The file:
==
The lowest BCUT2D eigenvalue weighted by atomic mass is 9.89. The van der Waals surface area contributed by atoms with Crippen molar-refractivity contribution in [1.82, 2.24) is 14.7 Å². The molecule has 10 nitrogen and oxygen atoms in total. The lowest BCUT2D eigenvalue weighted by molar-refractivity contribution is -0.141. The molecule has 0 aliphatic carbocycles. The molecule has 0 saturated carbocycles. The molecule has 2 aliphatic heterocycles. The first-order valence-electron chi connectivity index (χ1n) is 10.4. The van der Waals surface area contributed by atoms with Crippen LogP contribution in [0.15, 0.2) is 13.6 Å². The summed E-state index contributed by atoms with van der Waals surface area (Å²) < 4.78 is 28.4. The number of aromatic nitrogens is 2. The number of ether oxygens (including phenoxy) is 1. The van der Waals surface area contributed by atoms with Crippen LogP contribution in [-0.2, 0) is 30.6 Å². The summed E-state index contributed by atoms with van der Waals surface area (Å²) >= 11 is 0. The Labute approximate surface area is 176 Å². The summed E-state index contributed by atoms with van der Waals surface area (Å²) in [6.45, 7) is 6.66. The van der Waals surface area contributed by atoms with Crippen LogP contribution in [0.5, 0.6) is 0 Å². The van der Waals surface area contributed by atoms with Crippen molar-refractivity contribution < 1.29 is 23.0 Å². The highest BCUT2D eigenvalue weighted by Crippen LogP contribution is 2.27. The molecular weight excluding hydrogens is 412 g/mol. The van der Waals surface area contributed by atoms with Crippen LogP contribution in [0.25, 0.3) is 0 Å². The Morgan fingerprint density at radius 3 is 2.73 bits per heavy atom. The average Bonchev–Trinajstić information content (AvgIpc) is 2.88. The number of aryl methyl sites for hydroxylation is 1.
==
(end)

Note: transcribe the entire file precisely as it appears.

The lowest BCUT2D eigenvalue weighted by atomic mass is 9.89. The van der Waals surface area contributed by atoms with Crippen molar-refractivity contribution in [1.82, 2.24) is 14.7 Å². The molecule has 10 nitrogen and oxygen atoms in total. The lowest BCUT2D eigenvalue weighted by molar-refractivity contribution is -0.141. The molecule has 0 aliphatic carbocycles. The molecule has 0 saturated carbocycles. The molecule has 2 aliphatic heterocycles. The first-order valence-electron chi connectivity index (χ1n) is 10.4. The van der Waals surface area contributed by atoms with Crippen LogP contribution in [0.15, 0.2) is 13.6 Å². The summed E-state index contributed by atoms with van der Waals surface area (Å²) < 4.78 is 28.4. The number of aromatic nitrogens is 2. The number of ether oxygens (including phenoxy) is 1. The van der Waals surface area contributed by atoms with Crippen LogP contribution in [-0.2, 0) is 30.6 Å². The summed E-state index contributed by atoms with van der Waals surface area (Å²) >= 11 is 0. The Labute approximate surface area is 176 Å². The summed E-state index contributed by atoms with van der Waals surface area (Å²) in [6.45, 7) is 6.66. The van der Waals surface area contributed by atoms with Crippen LogP contribution in [0.5, 0.6) is 0 Å². The van der Waals surface area contributed by atoms with Crippen molar-refractivity contribution < 1.29 is 23.0 Å². The highest BCUT2D eigenvalue weighted by Crippen LogP contribution is 2.27. The molecular weight excluding hydrogens is 412 g/mol. The van der Waals surface area contributed by atoms with Crippen LogP contribution in [0.25, 0.3) is 0 Å². The Morgan fingerprint density at radius 3 is 2.73 bits per heavy atom. The average Bonchev–Trinajstić information content (AvgIpc) is 2.88. The number of aryl methyl sites for hydroxylation is 1.